This retrospective exhibition on the American photographer Peter Hujar is offering the most detailed account of the artist’s work to date, from the 1950s to his death in New York in 1987.
Hujar was a portraitist in everything he did. Regardless of the subject of the work—a lover, an underground theatre actor, a goose, the surface of the Hudson River, or the placid features of his own face—what moved and motivated him was the spark of encounter and exchange between artist and other. Hujar’s serene, meditative, square-format photographs confer gravity on the object of his attention, granting it an eternal moment’s pause within the rush of passing time.
Little recognised during his own lifetime, Hujar published only one book of photographs, Portraits in Life and Death, but his output is today recognised as distinctive. His portraits combine disclosure and secrecy, ferocity and peace. Hujar’s career involved both a quest for recognition in the world of fashion photography—the photographers he admired most were Irving Penn and Richard Avedon—and a more solitary, almost completely uncompensated body of work in which he depicted the creative and intellectual New York that he knew and admired.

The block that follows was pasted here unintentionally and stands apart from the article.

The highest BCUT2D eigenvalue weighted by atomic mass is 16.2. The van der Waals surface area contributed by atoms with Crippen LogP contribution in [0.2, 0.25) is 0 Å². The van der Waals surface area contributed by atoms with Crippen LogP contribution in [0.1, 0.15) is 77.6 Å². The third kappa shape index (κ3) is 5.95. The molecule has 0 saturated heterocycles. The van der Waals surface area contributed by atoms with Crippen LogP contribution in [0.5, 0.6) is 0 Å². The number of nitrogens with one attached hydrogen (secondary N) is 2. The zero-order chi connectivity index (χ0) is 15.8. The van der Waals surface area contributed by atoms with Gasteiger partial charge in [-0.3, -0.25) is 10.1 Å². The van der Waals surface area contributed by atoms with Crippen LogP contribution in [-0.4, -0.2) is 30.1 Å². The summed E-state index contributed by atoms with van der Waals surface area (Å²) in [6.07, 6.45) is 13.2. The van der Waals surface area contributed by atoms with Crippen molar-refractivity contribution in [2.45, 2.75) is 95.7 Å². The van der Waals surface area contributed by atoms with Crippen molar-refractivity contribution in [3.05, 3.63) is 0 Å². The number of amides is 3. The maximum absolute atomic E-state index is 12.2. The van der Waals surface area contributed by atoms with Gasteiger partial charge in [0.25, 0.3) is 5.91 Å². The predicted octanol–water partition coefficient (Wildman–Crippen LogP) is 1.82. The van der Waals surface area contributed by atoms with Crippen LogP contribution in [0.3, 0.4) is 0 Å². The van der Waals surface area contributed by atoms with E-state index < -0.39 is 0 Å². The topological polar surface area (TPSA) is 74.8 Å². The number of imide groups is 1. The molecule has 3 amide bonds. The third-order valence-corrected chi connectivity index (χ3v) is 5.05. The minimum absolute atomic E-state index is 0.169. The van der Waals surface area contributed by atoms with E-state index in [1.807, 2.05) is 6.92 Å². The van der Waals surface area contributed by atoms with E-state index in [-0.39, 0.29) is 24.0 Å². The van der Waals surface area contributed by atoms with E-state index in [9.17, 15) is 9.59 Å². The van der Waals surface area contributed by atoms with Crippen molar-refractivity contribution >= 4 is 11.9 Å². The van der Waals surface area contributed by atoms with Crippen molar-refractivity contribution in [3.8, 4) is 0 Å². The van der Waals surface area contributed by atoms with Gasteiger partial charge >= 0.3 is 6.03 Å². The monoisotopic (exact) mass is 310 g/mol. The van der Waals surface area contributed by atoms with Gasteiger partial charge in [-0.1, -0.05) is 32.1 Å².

The present exhibition follows Peter Hujar’s method of presenting his work. Rather than show his photographs in isolation or in an linear or chronological arrangements, he preferred to present them in dynamic, surprising and sometimes disconcerting juxtapositions.
Curator: Joel Smith, Richard L. Menschel Curator and Director of the Department of Photography at the Morgan Library & Museum
Casa Garriga i Nogués Exhibition Hall